The Things that Matter: 5 Most Important Google Ranking Signals of 2018
How do you peel an orange correctly? Who exactly is Banksy? Was I a victim of Thanos’ finger snap? Those are some of the questions I’ve asked Google in the past few weeks and some have satisfying answers (I was slain by Thanos, for the greater good) while some are inconclusive (apparently, it’s impossible to cleanly peel an orange and no, no one really knows who Banksy is). Those inconclusive answers though, are in no way Google’s fault. In fact, I didn’t need to venture past the first page to find the answer I was looking for.
Apparently, this applies to almost every query that was asked on Google. 95% of search traffic goes to the first search engine result page (SERP) with the topmost result capturing the lion’s share of the traffic at one-third. This heavily lopsided result is why the impact of SEO and SEO services by extension should never be underestimated, especially for small businesses that can’t rely on the cachet of a brand name the way major companies do.
The most relevant ranking signals
Obviously, SEO works by optimizing something(s) so that a particular webpage or website could rank as high as possible in the SERP for a given search query, or keywords in SEO parlance. That something I referred to is defined as ranking signals, which are factors that Google uses to determine how relevant and trustworthy a webpage is.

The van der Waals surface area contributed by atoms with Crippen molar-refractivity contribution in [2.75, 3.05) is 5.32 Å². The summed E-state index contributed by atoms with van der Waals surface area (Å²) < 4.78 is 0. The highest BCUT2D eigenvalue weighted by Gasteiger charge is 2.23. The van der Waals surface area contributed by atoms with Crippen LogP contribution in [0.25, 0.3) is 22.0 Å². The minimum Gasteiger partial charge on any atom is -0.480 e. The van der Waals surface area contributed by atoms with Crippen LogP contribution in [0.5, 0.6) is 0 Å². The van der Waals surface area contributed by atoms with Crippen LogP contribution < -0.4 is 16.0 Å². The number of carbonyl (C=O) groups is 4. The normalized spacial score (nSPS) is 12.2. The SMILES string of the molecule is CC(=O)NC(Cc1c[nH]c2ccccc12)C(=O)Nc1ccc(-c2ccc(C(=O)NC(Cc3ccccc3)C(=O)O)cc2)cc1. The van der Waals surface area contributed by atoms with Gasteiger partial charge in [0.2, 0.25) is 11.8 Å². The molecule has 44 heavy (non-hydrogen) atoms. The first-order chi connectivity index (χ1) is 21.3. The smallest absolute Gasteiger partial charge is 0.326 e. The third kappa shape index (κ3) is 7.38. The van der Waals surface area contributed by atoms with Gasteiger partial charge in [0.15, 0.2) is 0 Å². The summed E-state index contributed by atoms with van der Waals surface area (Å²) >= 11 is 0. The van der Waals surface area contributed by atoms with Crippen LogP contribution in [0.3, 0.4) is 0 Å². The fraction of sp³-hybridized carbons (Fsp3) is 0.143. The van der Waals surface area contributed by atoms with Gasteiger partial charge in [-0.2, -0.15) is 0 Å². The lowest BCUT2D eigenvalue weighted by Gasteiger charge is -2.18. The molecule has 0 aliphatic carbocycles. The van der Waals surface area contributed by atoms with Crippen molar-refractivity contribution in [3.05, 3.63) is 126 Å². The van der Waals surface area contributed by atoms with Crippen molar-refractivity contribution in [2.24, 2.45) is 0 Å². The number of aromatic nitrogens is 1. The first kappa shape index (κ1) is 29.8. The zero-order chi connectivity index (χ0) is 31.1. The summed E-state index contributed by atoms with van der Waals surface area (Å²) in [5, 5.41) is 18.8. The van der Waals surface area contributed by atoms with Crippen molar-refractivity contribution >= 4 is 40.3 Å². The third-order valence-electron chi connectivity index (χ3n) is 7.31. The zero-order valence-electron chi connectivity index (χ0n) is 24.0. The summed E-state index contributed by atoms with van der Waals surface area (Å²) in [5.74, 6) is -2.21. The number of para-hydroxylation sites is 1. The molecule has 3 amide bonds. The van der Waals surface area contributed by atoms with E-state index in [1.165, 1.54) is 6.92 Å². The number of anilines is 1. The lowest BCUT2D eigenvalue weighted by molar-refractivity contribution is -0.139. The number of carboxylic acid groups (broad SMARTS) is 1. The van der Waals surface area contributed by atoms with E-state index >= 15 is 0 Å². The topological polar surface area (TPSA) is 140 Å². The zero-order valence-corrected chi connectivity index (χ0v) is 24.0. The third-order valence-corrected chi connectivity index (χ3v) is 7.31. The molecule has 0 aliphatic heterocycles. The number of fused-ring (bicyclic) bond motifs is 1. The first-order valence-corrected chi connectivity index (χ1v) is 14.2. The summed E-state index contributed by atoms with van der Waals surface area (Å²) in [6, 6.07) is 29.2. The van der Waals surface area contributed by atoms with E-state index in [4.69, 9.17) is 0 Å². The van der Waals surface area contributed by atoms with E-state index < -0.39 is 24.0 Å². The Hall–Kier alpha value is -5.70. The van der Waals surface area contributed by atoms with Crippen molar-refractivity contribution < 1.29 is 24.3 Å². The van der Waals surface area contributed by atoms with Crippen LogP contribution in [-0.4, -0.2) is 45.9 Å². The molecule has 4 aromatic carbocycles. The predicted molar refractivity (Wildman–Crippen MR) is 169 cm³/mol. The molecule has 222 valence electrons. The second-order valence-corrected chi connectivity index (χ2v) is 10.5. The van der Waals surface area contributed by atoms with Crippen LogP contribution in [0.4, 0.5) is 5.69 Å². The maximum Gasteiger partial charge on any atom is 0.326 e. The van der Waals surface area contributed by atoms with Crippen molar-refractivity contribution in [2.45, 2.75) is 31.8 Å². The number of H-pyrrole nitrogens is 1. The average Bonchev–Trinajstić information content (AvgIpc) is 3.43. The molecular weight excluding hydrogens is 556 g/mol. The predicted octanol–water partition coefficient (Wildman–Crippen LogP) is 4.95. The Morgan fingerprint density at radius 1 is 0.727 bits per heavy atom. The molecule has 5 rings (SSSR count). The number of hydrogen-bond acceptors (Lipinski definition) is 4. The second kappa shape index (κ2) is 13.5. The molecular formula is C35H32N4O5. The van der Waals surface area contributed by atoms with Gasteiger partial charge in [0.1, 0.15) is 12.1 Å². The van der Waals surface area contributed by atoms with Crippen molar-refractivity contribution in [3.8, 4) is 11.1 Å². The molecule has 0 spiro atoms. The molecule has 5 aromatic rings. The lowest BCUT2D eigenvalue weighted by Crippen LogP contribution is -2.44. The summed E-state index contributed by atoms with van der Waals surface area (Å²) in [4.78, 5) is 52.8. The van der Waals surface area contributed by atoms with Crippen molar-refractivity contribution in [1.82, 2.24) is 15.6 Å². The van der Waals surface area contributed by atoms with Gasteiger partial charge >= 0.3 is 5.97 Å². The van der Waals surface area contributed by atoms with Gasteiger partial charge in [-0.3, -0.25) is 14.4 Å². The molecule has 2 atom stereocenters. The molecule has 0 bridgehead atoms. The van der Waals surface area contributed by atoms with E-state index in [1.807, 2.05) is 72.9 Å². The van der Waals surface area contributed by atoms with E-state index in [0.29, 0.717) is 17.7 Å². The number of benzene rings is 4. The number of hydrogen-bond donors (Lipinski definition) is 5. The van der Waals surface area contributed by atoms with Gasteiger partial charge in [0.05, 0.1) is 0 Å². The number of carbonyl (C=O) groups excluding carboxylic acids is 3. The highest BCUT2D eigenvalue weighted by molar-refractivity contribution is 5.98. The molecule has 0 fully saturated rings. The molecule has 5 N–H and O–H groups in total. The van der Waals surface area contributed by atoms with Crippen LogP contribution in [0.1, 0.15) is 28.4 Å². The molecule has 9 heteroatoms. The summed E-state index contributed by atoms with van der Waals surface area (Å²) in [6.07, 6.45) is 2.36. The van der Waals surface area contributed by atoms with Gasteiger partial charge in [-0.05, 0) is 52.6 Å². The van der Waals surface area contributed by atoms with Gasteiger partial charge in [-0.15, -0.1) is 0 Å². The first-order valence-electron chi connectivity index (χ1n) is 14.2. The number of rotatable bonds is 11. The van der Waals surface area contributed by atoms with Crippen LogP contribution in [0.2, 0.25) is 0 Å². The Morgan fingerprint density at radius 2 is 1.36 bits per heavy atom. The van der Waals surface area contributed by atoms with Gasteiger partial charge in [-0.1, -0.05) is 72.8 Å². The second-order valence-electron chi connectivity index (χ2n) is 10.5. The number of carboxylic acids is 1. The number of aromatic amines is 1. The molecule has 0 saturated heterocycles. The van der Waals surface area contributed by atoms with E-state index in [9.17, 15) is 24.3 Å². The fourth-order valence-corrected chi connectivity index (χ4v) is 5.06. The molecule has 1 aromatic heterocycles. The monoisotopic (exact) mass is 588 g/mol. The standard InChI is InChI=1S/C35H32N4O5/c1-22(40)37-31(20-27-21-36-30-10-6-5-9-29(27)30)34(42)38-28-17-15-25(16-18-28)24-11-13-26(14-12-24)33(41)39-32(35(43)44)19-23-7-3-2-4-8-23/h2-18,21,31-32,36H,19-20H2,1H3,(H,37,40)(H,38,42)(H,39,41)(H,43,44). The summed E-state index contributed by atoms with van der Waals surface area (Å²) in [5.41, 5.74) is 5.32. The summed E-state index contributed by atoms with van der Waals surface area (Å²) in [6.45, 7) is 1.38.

Now, tech companies are notoriously guarded, because search engines algorithm is what separates the one and the other and as such, neither wants the others to know just what goes on under the hood. As a result, no one actually knows exactly how Google’s algorithm determine why this page is sitting in number 1 while that one is left languishing at page 6. Combined with Google’s ongoing algorithm updates, which modifies and adds new ranking signals overtime, you’re left with a heavily muddled playing field.
This muddled playing field is why SEO is sometimes described as one part science and one part magic. There are things that Google have confirmed to be true, things that Google half-heartedly acknowledges and things that people in the industry have inferred to be true based on statements from Google’s representative plus a healthy dose of trial & error. By last count, we’ve ended with over 200 factors but some factors are more equal than others and here are the 5 most important ones at the moment:
- Content quality and relevance
No, the algorithm itself does not rate the quality of a webpage with an A+, C- or F the way your college professor does; it is merely an algorithm after all. What it does though, is detect how users are reacting to a page using factors like time on page and bounce rate (which is defined as the percentage of users leaving your site after viewing a single page). Writing quality alone isn’t the primary factor, how relevant it is to the topic at hand is also pertinent.
For example, Google characterizes users intent based on 4 general stereotypes (know, go, do and buy) in what they refer to as micro moments. The general gist is that every search can be generally divided into those 4 types, wanting to know something, to go somewhere, to do something or to buy something. As a content creator, you need to know the characteristics of these 4 stereotypes to capitalize on them. Explaining what a kombucha is different from persuading them to buy kombucha.